By - Jon Brown

Residential Demand Charges/Time of Use (TOU) Summit
May 29-30, 2019 | New Orleans, LA

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Overview

In the past few years, utilities across the country have proposed mandatory or voluntary demand charges for residential customers. Utilities are facing the rise of rooftop solar projects, plug-in electric vehicles, backup batteries and other types of distributed energy resources. As a result, mass-market demand charges are one of a few options for recovering costs from customers to keep the grid running.

Utilities continually need to invest billions to meet the continual demands of all customers. In the past, fixed costs through variable charges wasn’t a problem, as strong growth in demand for electricity meant a strong revenue base to pay for those costs. However, in recent years, demand growth has fallen dramatically, which is eroding the revenue base. With declining revenues and rising costs, utilities must either raise electric rates or find other ways to charge customers.

EUCI’s 8th Residential Demand Charges conference will bring together thought-leaders among utilities, industry experts and solution providers who will take a deep dive into the issues, pain points and resolutions around innovative rate design such as time of use and residential demand charges. Attendees will take away valuable knowledge and have the opportunity for quality networking with industry peers.

Learning Outcomes

  • Discuss different rate design options utilities are implementing to address the challenges and opportunities of the new grid
  • Discuss everything that goes into designing a default TOU rate
  • Explain the undertakings required to get new rate structures approved and how to educate and inform customers along the way
  • Examine cost and revenue structures to determine if the revenue collected from distributed solar customers covers the cost of serving them
  • Evaluate different utilities’ offering of a demand rate to their residential customer base
  • Discuss issues that utilities can expect to encounter with residential demand charges
  • Examine different incentive programs to help customers respond to new rate changes

Credits

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EUCI has been accredited as an Authorized Provider by the International Association for Continuing Education and Training (IACET).  In obtaining this accreditation, EUCI has demonstrated that it  complies with the ANSI/IACET Standard which is recognized internationally as a standard of good practice. As a result of their Authorized Provider status, EUCI is authorized to offer IACET CEUs for its programs that qualify under the ANSI/IACET Standard.

EUCI is authorized by IACET to offer 1.0 CEUs for this event.

Requirements for Successful Completion of Program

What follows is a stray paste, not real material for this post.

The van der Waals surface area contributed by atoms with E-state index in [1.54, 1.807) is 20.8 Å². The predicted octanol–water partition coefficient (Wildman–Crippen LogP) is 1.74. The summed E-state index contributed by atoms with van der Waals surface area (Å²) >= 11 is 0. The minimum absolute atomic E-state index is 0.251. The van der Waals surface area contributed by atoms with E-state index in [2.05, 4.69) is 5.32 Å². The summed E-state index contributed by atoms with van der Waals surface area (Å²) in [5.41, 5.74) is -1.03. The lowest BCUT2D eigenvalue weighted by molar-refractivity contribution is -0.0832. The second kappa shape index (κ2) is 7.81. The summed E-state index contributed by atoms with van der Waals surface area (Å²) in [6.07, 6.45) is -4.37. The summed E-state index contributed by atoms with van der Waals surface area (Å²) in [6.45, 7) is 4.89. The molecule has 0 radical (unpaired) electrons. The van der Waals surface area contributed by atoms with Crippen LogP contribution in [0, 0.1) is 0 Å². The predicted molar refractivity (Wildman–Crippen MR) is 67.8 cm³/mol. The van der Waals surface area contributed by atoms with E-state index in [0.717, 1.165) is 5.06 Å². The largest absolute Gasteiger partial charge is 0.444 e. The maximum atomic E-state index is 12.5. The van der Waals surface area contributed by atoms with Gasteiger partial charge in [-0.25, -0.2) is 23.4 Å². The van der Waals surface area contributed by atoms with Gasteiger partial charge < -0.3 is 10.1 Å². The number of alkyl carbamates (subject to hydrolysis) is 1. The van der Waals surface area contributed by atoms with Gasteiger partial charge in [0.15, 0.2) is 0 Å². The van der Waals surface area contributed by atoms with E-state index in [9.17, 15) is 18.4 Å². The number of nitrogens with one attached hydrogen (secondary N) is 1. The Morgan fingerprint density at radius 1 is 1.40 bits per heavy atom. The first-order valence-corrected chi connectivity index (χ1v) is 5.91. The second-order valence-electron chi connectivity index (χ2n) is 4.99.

Participants must sign in/out each day and be in attendance for the entirety of the symposium to be eligible for continuing education credit.

Instructional Methods

Case Studies, Panel Discussions and PowerPoint presentations will be used in the program.

Agenda

Wednesday, May 29, 2019

8:00 – 8:30 a.m. :: Registration and Continental Breakfast

8:30 – 8:45 a.m. :: Conference Announcements


8:45 – 9:25 a.m. :: Arizona’s Continued Adoption of More Advanced Residential Rates

In May 2018, APS completed a full migration to a new suite of residential rates. As part of this effort, existing rates were cancelled rather than being frozen, which aligns all time-of-use customers on a common on-peak period of 3:00 p.m. to 8:00 p.m. This new residential rate structure also ends net metering for new rooftop solar installations, allowing an offset to the retail rate for energy consumed on site, but compensating a customer through a bill credit for energy exported to the grid. While APS has historically led the nation in voluntary adoption of time-of-use energy and demand rates, this rate transition has accelerated the adoption of advanced residential rates in the APS service territory.

Leland Snook, Director, Rates & Rate Strategy, Arizona Public Service Company


9:25 – 10:05 a.m. :: New Residential Distributed Generation Rates at Westar Energy and Kansas City Power & Light (Operating Divisions of Evergy)

As part of a general rate case in 2018, Westar Energy proposed a three-part rate design that would be required for residential customers with distributed generation (DG) installations after a previously established grandfathered date.  In a non-unanimous settlement of the case, Westar and intervenors agreed upon a new three-part rate structure that includes a demand charge.  With approval of the settlement agreement, the new rates became effective in September 2018.   Kansas City Power & Light filed a general rate case later in 2018, proposing a similar residential DG rate design.  As part of a unanimous settlement in this case, the three-part rate will be required for all residential DG customers with the effective date of new rates, which occurred in December 2018.  The presentation discusses the undertakings required to get to the new rate structures, public outreach and education along the way, as well as the proposed and final rate designs.